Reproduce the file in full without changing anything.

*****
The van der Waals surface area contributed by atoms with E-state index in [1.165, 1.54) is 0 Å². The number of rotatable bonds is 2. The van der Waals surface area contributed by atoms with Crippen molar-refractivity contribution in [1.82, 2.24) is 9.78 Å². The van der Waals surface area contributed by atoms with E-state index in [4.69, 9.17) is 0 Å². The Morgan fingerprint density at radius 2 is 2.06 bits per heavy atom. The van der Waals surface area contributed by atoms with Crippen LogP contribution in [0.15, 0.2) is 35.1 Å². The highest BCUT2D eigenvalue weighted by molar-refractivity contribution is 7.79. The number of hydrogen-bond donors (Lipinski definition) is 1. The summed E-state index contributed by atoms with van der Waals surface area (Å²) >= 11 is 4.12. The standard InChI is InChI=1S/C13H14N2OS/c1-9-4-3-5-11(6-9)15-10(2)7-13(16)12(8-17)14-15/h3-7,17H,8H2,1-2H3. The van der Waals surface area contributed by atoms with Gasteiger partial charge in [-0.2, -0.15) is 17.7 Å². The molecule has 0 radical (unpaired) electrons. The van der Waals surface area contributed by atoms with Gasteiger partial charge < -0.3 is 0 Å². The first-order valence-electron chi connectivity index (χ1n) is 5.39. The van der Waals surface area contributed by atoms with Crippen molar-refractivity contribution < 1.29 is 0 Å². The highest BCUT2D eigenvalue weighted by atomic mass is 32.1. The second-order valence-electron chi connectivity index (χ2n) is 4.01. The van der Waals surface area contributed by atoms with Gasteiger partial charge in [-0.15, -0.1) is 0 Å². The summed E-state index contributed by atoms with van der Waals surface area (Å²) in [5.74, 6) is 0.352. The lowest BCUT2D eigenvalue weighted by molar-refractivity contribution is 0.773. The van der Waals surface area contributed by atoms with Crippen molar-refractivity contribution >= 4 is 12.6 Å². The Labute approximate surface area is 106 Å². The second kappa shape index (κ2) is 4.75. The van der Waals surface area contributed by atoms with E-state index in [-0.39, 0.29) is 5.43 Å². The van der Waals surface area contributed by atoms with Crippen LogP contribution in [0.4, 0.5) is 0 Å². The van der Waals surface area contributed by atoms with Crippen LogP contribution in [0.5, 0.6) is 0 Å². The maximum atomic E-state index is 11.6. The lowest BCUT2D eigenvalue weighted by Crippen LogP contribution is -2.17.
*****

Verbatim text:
The van der Waals surface area contributed by atoms with E-state index in [1.165, 1.54) is 0 Å². The number of rotatable bonds is 2. The van der Waals surface area contributed by atoms with Crippen molar-refractivity contribution in [1.82, 2.24) is 9.78 Å². The van der Waals surface area contributed by atoms with E-state index in [4.69, 9.17) is 0 Å². The Morgan fingerprint density at radius 2 is 2.06 bits per heavy atom. The van der Waals surface area contributed by atoms with Crippen LogP contribution in [0.15, 0.2) is 35.1 Å². The highest BCUT2D eigenvalue weighted by molar-refractivity contribution is 7.79. The number of hydrogen-bond donors (Lipinski definition) is 1. The summed E-state index contributed by atoms with van der Waals surface area (Å²) >= 11 is 4.12. The standard InChI is InChI=1S/C13H14N2OS/c1-9-4-3-5-11(6-9)15-10(2)7-13(16)12(8-17)14-15/h3-7,17H,8H2,1-2H3. The van der Waals surface area contributed by atoms with Gasteiger partial charge in [-0.2, -0.15) is 17.7 Å². The molecule has 0 radical (unpaired) electrons. The van der Waals surface area contributed by atoms with Gasteiger partial charge < -0.3 is 0 Å². The first-order valence-electron chi connectivity index (χ1n) is 5.39. The van der Waals surface area contributed by atoms with Crippen molar-refractivity contribution < 1.29 is 0 Å². The highest BCUT2D eigenvalue weighted by atomic mass is 32.1. The second-order valence-electron chi connectivity index (χ2n) is 4.01. The van der Waals surface area contributed by atoms with Gasteiger partial charge in [-0.15, -0.1) is 0 Å². The summed E-state index contributed by atoms with van der Waals surface area (Å²) in [5.74, 6) is 0.352. The lowest BCUT2D eigenvalue weighted by molar-refractivity contribution is 0.773. The van der Waals surface area contributed by atoms with Crippen molar-refractivity contribution >= 4 is 12.6 Å². The Labute approximate surface area is 106 Å². The second kappa shape index (κ2) is 4.75. The van der Waals surface area contributed by atoms with E-state index in [-0.39, 0.29) is 5.43 Å². The van der Waals surface area contributed by atoms with Crippen LogP contribution in [0.4, 0.5) is 0 Å². The van der Waals surface area contributed by atoms with Crippen LogP contribution in [0.5, 0.6) is 0 Å². The maximum atomic E-state index is 11.6. The lowest BCUT2D eigenvalue weighted by Crippen LogP contribution is -2.17.